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Supportive or suggestive: Do human figure drawings help 5 ' 7 year old children to report touch?

Research output: Contribution to journalJournal article


<mark>Journal publication date</mark>1/02/2007
<mark>Journal</mark>Journal of Consulting and Clinical Psychology
Issue number1
Number of pages10
Pages (from-to)33-42
<mark>Original language</mark>English


The authors examined the accuracy of information elicited from seventy-nine 5- to 7-year-old children about a staged event that included physical contact-touching. Four to six weeks later, children's recall for the event was assessed using an interview protocol analogous to those used in forensic investigations with children. Following the verbal interview, children were asked about touch when provided with human figure drawings (drawings only), following practice using the human figure drawings (drawings with instruction), or without drawings (verbal questions only). In this touch-inquiry phase of the interview, most children provided new information. Children in the drawings conditions reported more incorrect information than those in the verbal questions condition. Forensically relevant errors were infrequent and were rarely elaborated on. Although asking children to talk about innocuous touch may lead them to report unreliable information, especially when human figure drawings are used as aids, errors are reduced when open-ended prompts are used to elicit further information about reported touches.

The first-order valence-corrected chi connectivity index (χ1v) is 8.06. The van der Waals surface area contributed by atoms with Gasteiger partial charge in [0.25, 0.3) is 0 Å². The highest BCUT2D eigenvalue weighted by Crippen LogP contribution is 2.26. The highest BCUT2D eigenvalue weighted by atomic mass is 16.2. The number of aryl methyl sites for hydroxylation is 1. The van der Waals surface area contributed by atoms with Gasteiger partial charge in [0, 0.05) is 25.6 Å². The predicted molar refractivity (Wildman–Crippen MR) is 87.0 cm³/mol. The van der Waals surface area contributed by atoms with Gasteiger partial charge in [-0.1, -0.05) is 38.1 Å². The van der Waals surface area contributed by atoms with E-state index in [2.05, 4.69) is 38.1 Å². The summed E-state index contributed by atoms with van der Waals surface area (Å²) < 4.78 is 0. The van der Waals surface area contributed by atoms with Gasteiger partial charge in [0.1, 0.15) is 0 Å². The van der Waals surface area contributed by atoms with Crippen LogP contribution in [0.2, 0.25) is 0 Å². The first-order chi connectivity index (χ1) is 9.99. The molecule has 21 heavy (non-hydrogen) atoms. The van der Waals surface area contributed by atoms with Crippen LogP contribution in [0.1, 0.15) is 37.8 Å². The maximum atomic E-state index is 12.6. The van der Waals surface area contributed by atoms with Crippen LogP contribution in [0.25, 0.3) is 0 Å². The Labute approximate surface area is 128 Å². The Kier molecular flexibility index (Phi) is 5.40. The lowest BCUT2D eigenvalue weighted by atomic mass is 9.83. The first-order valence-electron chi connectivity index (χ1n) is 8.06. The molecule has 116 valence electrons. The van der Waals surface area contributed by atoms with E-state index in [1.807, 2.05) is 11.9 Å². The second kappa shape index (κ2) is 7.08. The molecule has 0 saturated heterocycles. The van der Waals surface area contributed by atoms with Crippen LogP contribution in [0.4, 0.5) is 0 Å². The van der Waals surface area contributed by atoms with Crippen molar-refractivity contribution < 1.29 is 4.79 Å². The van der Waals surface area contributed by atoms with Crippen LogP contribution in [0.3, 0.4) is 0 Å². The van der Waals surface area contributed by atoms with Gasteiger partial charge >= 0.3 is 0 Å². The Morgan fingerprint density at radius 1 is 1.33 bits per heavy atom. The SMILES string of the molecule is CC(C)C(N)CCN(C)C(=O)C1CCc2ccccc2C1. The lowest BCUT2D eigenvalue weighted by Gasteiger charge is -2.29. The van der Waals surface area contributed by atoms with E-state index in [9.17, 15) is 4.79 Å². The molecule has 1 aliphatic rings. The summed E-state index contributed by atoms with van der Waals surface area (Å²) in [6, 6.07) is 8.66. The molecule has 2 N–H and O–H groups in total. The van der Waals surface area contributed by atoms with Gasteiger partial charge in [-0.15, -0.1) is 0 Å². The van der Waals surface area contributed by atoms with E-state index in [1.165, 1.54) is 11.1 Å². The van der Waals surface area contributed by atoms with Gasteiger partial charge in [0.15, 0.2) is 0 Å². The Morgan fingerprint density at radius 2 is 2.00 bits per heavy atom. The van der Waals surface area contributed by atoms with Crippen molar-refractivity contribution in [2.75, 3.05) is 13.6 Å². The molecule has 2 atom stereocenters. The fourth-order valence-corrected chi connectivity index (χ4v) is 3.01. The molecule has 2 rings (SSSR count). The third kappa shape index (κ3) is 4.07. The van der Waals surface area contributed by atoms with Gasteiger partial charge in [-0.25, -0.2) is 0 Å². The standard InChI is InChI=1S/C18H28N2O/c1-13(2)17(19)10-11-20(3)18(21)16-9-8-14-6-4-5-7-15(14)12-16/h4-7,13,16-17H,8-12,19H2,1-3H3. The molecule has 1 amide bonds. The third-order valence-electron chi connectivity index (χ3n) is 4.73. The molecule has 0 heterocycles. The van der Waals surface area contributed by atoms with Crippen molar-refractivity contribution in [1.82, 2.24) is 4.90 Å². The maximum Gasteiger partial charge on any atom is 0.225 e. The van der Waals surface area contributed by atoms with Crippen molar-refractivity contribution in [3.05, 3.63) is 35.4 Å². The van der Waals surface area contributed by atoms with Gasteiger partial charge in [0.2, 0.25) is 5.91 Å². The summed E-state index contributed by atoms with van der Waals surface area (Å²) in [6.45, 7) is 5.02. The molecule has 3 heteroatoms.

Bibliographic note

A true international collaboration. The study was mainly the idea of Lamb and Pipe, executed by Brown and Lewis, coding by Orbach, written collectively, particularly by Brown ''